Equity traders on Wall Street are expected to take home the biggest bonuses this year as a surge in volatility boosted client activity, but 2019 may not be as rosy, compensation firm Johnson Associates Inc said on Monday.
The firm listed a number of challenges, including geopolitical and business challenges, falling fees, and technology disruptions, that could have a major impact on compensation and headcount.
“While financial sector businesses are still inherently healthy, the business challenges are expected to catch-up with them,” Johnson Associates Managing Director Alan Johnson said in a statement.
Top Wall Street bank Goldman Sachs is already looking to cut costs to boost profit and recently promoted the smallest group as partners since the bank went public in 1999, according to an IFR News report.
Data from Bloomberg show that salaries on Wall Street hit the high as pre-tax profits in the banking industry jumped 42% to $24.5 billion last year. And it looks as if 2018 could be an even better year for Wall Street’s financiers. In the first half of 2018, Street earnings totaled $13.7 billion, up 11% year-on-year.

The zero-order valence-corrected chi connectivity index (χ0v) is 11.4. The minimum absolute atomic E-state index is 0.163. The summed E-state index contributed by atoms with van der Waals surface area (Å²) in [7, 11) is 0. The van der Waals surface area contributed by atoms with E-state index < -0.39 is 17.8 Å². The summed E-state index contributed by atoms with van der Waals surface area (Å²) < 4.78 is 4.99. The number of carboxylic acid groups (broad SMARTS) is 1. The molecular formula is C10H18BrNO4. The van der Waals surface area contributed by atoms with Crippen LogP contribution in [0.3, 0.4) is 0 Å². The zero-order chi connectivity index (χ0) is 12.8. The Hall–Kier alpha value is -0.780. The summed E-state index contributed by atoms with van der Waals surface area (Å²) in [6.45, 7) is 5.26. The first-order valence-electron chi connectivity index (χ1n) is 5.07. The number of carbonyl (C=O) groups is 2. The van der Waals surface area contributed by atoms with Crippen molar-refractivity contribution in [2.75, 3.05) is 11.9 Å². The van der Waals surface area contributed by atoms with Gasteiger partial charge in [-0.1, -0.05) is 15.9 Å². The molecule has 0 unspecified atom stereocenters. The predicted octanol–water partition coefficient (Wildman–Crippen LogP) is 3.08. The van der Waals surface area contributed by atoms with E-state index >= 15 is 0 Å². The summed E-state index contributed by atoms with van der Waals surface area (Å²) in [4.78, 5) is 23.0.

For the current year, Johnson expects modest increases in incentives across all financial services, with the exception of investment banking advisory, which is expected to see a drop in bonuses.
Investment banking advisory was comparatively lower from a year earlier, which is why the business is not expected to pay out as much as it did (in bonuses) last year, the compensation firm told Reuters.
Bonuses of equity traders are expected to see a bump of as much as 20 percent, a big improvement from a flat to 5 percent fall that was estimated for 2017.
The boost in compensation has been backed by robust results from equity trading at major Wall Street banks, especially in the third quarter, as U.S.-China trade spat spurred volatility in the markets.
Although bond trading remained relatively sluggish, fixed income traders are still expected to get up to 5 percent more in incentives, compared with an estimated 5 to 10 percent drop in 2017.